Her New 'Avatar' Role Sounds ... Interesting

by Kaitlin Reilly

It's been a long time since we've heard updates on the promised sequels to James Cameron's 2009 action flick Avatar, but that's all about to change. According to new reports, Sigourney Weaver has signed on for all three — yes, three — sequels to Avatar . Weaver, who starred in the first movie as Dr. Grace Augustine, one of the few characters that wasn't completely horrible to the natives on Pandora, will be joined by the original film's Sam Worthington, Zoe Saldana, and Stephen Lang.

But while her co-stars will all reprise their original roles, Weaver is in an unusual situation. For those of you who forgot Dr. Augustine's fate in the 2009 flick (I mean, it did come out five years ago), Weaver's character was shot and killed at the end of Avatar — and she won't be rising from the dead any time soon. According to the new reports, Weaver will actually play a completely different role in the new films, which are slated for release in December of 2016, 2017, and 2018.

So who will Weaver play in the new movies? It's not clear what her new place will be within the Avatar universe, but director Cameron did open up and say that her new role will be more "challenging" than her last.

Could this be a hint that Weaver will be playing a character exclusively in CGI? That would make a lot of sense, considering that, while we did see Dr. Augustine "blue-ified" in the first Avatar film during her time in Pandora, a CGI-exclusive character would hide the fact that it was Weaver in a dual role. The Pandora version of Dr. Augustine looked like Weaver, but a new CGI character wouldn't have to — Weaver could have her face altered in post-production, giving her complete freedom to play a new role without having ties to her previous one.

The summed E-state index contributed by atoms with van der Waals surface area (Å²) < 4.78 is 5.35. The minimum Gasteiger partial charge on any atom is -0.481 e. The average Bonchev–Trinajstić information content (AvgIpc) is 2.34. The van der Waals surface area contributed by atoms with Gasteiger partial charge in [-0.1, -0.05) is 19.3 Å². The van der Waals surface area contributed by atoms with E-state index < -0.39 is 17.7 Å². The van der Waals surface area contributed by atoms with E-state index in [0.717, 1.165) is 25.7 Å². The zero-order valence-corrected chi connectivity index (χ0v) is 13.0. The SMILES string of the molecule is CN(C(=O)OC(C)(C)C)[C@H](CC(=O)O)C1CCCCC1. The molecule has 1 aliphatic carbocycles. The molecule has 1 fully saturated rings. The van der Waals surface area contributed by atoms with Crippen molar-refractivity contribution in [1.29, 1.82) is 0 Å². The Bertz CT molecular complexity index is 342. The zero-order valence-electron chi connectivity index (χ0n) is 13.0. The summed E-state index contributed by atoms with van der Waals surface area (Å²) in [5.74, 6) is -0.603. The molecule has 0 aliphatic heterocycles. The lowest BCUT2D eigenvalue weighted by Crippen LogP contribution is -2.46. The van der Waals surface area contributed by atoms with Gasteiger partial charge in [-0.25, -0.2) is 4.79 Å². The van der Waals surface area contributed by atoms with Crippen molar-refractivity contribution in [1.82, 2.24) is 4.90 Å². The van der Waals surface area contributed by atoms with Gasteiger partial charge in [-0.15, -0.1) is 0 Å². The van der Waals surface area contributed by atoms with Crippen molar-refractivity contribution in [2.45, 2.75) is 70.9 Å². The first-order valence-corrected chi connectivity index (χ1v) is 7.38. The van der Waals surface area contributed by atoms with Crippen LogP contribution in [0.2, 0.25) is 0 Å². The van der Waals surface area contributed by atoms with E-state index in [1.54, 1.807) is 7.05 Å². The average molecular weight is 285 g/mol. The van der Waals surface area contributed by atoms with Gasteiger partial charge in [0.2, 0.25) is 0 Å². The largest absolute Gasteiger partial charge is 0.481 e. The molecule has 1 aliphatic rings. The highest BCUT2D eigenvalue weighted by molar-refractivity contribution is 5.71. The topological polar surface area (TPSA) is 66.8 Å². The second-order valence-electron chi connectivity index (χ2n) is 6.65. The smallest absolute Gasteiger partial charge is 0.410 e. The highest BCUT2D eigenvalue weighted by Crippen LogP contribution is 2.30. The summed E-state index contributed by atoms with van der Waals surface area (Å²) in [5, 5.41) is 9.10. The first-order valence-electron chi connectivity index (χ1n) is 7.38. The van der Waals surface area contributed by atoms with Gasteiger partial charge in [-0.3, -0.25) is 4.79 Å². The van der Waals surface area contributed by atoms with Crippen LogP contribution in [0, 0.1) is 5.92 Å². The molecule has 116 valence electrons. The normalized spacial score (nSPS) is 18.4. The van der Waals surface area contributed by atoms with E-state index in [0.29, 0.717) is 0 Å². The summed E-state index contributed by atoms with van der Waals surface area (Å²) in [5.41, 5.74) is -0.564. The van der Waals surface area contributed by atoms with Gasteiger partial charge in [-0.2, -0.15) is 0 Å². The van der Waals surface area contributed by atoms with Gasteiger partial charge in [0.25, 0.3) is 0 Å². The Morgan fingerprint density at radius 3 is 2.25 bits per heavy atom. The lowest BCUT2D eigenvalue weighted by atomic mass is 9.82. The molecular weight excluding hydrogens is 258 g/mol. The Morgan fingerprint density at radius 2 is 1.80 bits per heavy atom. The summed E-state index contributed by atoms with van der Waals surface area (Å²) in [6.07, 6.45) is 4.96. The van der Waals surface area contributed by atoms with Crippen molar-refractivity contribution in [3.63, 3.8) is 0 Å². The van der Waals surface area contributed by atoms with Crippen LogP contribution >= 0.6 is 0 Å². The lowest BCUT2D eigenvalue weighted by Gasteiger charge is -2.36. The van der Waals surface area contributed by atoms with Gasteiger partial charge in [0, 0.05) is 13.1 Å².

(It's a blue Sigourney!)

This is exciting news, considering that the mega-hit film, which made a ridiculous $2.7 billion at the box-office (yes, billion) has fallen off everyone's radar a little bit, despite the plan of equally epic sequels. Sure, Avatar is basically "Pocahantas in Space," but you really can't argue with the fact that these movies take filmmaking to a whole new level — they basically embody Stanley Kubrick's famous quote, "If it can be written, or thought, it can be filmed." (Thanks, super expensive CGI!)

The sequels have a shot at surpassing even the original in innovative filmmaking, and with Weaver back on board the series, I know that I'll turn out with the masses to see them.

Image: 20th Century Fox